Bees Make Honey…and Just About Everything Else We Eat

Saturday, August 19th is National Honey Bee Day. It may be a day off for some of us, but honey bees are busy all the time, gathering nectar for the good of queen and colony. And as they do, they carry pollen from flower to flower, playing a crucial role in plant reproduction. As a matter of fact, as you enjoy your breakfast this Saturday, take a moment to thank a honey bee for every third bite you take. That’s because over 30 percent of plants grown for food get assistance from bees and other pollinators. Honey bees aren’t the only pollinators, but they are the most ecologically and economically important.

National Honey Bee Day: 10 Things You Didn’t Know about Honey Bees

Unfortunately for all life on our planet, honey bee colonies are in decline. The reasons for this are complex, but loss of habitat, pesticide use and parasites like varroa mite are among the chief concerns.

At the University of Florida’s Honey Bee Research and Extension Laboratory, scientists are working as hard as the insects they study to improve the health and productivity of honey bees everywhere.

Honey Bee Lab Building
UF/IFAS Honey Bee Research and Extension Laboratory, UF Campus, Gainesville FL.

Research conducted at the lab delves into the pests and pathogens that affect honey bees, the impacts of pesticides, nutrition and honey production, hive structure, and pollinator ecology.

This research feeds directly into the Extension work done at the campus lab and with beekeepers all over the state.

Bees are a buzzing business in Florida. In 2020, Florida beekeepers produced over 7,500 tons of honey and 300,000 pounds of beeswax.

In addition, Florida beekeepers are in demand throughout the country, shipping their colonies to apple orchards, almond groves and cranberry bogs for pollinator services.

Beekeeper standing on stacked bee colonies on flatbed truck trailer.
Bee colonies waiting to be shipped across country. An estimated 217,000 Florida colonies were used for crop pollination in other states.

In all, apiculture (bee farming) is a $93 million industry in Florida that supports 2,300 fulltime and part-time jobs.

Yet more than half of our state’s 5,000 beekeepers manage fewer than 10 colonies on their land. For these folks, beekeeping is a hobby, a science, or a small startup business. Beekeeping is not for the faint of heart, and colonies require care and know-how to remain healthy and productive.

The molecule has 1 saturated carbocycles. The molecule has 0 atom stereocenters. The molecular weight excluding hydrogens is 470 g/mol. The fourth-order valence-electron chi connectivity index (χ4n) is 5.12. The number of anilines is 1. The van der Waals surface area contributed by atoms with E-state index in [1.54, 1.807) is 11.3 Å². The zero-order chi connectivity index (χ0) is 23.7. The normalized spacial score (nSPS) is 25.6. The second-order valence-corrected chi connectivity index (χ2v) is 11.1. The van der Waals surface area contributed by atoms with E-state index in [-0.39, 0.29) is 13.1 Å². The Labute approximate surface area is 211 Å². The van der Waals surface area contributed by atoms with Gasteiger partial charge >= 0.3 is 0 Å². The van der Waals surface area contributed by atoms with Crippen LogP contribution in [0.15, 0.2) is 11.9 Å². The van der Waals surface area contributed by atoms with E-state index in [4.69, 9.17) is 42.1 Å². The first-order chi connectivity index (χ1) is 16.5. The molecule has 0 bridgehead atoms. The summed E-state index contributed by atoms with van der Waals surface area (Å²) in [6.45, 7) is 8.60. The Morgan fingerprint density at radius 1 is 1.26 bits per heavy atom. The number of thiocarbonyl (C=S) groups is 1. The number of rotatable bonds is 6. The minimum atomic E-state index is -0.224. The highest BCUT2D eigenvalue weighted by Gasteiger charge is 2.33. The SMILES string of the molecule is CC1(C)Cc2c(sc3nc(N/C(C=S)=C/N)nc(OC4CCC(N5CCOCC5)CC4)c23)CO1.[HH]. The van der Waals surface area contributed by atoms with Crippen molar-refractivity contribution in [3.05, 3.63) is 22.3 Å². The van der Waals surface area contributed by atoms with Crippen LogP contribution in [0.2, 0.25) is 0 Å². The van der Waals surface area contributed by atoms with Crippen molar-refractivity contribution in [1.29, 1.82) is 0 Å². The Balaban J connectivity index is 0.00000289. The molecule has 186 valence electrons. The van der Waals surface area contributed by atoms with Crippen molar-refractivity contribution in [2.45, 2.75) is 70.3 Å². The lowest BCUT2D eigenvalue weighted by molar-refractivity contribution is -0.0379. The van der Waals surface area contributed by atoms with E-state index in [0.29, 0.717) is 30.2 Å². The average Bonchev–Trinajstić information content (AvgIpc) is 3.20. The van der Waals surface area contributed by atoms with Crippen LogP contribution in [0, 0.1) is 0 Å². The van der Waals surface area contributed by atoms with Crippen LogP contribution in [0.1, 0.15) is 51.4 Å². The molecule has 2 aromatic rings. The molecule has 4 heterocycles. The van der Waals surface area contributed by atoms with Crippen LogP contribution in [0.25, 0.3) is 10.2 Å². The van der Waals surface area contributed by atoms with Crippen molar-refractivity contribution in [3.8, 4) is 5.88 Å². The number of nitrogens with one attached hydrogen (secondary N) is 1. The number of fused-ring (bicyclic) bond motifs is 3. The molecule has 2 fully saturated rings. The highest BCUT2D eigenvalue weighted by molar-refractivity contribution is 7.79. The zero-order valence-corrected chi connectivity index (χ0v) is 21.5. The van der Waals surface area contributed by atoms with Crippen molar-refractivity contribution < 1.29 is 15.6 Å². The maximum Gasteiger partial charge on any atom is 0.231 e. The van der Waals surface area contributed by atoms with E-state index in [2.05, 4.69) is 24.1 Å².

These Florida 4-H members’ businesses are buzzing

To educate new and experienced beekeepers, the Honey Bee Lab conducts a two-day Bee College twice a year. Open to all levels of experience, Bee College is an opportunity to learn about honey bees and beekeeping from experts from UF/IFAS Extension and hives around the state.

You can also pursue beekeeping knowledge online. The UF/IFAS Master Beekeeper Program is an in-depth online course for the serious beekeeper who wants to understand their colonies and improve their skills.

Child in bee suit watches man fill smoke pot.
Young beekeeper learns how to use a smoke pot at Bee College, 2016.

On a more casual level, the Honey Bee Lab offers a growing library of bee-Learning short courses of five to ten lessons each on various bee and beekeeping topics.

If you just want to listen in on the fascinating world of melittology (i.e., bees and bee science), check out Two Bees in Podcast. Over 151 episodes and counting, the Honey Bee Lab’s Dr. Jaimie Ellis and Amy Vu sit down with the world’s leading experts to talk about everything from bee genetics and beekeeping in the subarctic to monthly colony management and making money with honey.

Let’s face it, honey bees do a lot of the heavy lifting needed to produce the food we eat and we can’t live without them. They deserve a special day of recognition, as well as our study, understanding and protection every day of the year.

#NationalHoneybeeDay #FoodIsOurMiddleName

Celebrate National Honeybee Day 2023 with a Honey Tasting in Fort Pierce



Avatar photo
Posted: August 16, 2023

Category: 4-H & Youth, AGRICULTURE, UF/IFAS Extension
Tags: Honey Bee Research And Extension Laboratory, Honey Bees, Honeybees, National Honey Bee Day, Pollinators

Subscribe For More Great Content

IFAS Blogs Categories